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Provision of healthy school meals does not affect the metabolic syndrome score in 8–11-year-old children, but reduces cardiometabolic risk markers despite increasing waist circumference

  • Camilla T. Damsgaard (a1), Stine-Mathilde Dalskov (a1), Rikke P. Laursen (a1), Christian Ritz (a1), Mads F. Hjorth (a1), Lotte Lauritzen (a1), Louise B. Sørensen (a1), Rikke A. Petersen (a1), Malene R. Andersen (a2), Steen Stender (a2), Rikke Andersen (a3), Inge Tetens (a3), Christian Mølgaard (a1), Arne Astrup (a1) and Kim F. Michaelsen (a1)...

Abstract

An increasing number of children are exhibiting features of the metabolic syndrome (MetS) including abdominal fatness, hypertension, adverse lipid profile and insulin resistance. Healthy eating practices during school hours may improve the cardiometabolic profile, but there is a lack of evidence. In the present study, the effect of provision of school meals rich in fish, vegetables and fibre on a MetS score (primary outcome) and on individual cardiometabolic markers and body composition (secondary outcomes) was investigated in 834 Danish school children. The study was carried out as a cluster-randomised, controlled, non-blinded, cross-over trial at nine schools. Children aged 8–11 years received freshly prepared school lunch and snacks or usual packed lunch from home (control) each for 3 months. Dietary intake, physical activity, cardiometabolic markers and body composition were measured at baseline and after each dietary period. The school meals did not affect the MetS score (P= 1·00). However, it was found that mean arterial pressure was reduced by 0·4 (95 % CI 0·0, 0·8) mmHg (P= 0·04), fasting total cholesterol concentrations by 0·05 (95 % CI 0·02, 0·08) mmol/l (P= 0·001), HDL-cholesterol concentrations by 0·02 (95 % CI 0·00, 0·03) mmol/l, TAG concentrations by 0·02 (95 % CI 0·00, 0·04) mmol/l (both P< 0·05), and homeostasis model of assessment-insulin resistance by 0·10 (95 % CI 0·04, 0·16) points (P= 0·001) compared with the control diet in the intention-to-treat analyses. Waist circumference increased 0·5 (95 % CI 0·3, 0·7) cm (P< 0·001), but BMI z-score remained unaffected. Complete-case analyses and analyses adjusted for household educational level, pubertal status and physical activity confirmed the results. In conclusion, the school meals did not affect the MetS score in 8–11-year-olds, as small improvements in blood pressure, TAG concentrations and insulin resistance were counterbalanced by slight undesired effects on waist circumference and HDL-cholesterol concentrations.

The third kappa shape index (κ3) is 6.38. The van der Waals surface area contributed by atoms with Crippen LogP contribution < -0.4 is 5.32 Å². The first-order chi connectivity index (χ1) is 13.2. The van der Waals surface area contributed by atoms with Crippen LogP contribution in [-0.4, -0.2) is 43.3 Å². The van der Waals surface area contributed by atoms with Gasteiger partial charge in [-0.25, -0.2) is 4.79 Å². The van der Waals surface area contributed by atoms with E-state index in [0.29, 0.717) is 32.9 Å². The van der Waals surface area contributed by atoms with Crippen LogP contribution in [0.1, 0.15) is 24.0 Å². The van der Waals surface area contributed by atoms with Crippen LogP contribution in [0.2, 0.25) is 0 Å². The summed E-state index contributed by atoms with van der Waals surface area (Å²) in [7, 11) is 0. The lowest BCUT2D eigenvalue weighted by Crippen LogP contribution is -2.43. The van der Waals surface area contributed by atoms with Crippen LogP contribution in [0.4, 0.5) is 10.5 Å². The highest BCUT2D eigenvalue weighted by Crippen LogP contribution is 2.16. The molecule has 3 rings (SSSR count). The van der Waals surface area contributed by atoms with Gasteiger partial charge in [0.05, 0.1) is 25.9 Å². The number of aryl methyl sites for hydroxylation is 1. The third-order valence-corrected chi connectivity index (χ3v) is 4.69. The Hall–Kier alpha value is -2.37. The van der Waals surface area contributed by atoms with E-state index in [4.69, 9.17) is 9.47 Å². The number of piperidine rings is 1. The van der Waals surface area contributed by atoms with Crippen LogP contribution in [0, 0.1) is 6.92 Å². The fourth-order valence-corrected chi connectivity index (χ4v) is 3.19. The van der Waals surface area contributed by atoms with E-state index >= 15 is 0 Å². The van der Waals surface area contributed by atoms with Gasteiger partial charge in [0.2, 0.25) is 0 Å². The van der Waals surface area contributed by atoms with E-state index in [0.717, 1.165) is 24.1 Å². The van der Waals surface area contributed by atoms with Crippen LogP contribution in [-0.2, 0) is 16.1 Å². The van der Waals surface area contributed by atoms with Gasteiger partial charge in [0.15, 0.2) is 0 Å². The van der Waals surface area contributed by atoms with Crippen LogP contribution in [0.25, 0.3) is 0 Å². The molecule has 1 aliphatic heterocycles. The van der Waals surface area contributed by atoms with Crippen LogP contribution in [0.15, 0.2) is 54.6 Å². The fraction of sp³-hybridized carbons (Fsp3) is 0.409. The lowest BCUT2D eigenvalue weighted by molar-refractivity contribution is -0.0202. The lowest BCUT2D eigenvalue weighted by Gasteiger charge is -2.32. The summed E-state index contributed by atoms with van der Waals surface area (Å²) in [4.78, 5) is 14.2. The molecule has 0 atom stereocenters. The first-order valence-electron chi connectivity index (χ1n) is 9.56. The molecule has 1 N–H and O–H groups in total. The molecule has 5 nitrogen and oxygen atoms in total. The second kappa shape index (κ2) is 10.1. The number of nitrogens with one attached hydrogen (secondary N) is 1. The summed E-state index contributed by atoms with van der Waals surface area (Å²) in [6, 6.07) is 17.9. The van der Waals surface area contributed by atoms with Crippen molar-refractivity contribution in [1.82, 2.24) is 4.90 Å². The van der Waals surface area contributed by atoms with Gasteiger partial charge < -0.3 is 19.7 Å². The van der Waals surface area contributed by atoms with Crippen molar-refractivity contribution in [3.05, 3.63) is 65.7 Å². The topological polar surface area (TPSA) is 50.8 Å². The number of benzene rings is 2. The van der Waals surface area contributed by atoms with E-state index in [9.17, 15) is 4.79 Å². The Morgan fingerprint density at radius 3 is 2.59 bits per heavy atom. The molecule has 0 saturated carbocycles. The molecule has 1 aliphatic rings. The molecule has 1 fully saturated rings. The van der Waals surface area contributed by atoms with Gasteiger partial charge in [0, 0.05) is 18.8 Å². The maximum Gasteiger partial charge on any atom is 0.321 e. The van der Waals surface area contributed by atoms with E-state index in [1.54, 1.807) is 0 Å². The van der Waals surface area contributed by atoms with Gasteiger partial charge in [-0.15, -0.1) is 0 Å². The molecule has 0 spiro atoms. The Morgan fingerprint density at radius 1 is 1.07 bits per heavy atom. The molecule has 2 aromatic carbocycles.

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Corresponding author

* Corresponding author: Dr C. T. Damsgaard, fax +45 3533 2483, email ctd@life.ku.dk

References

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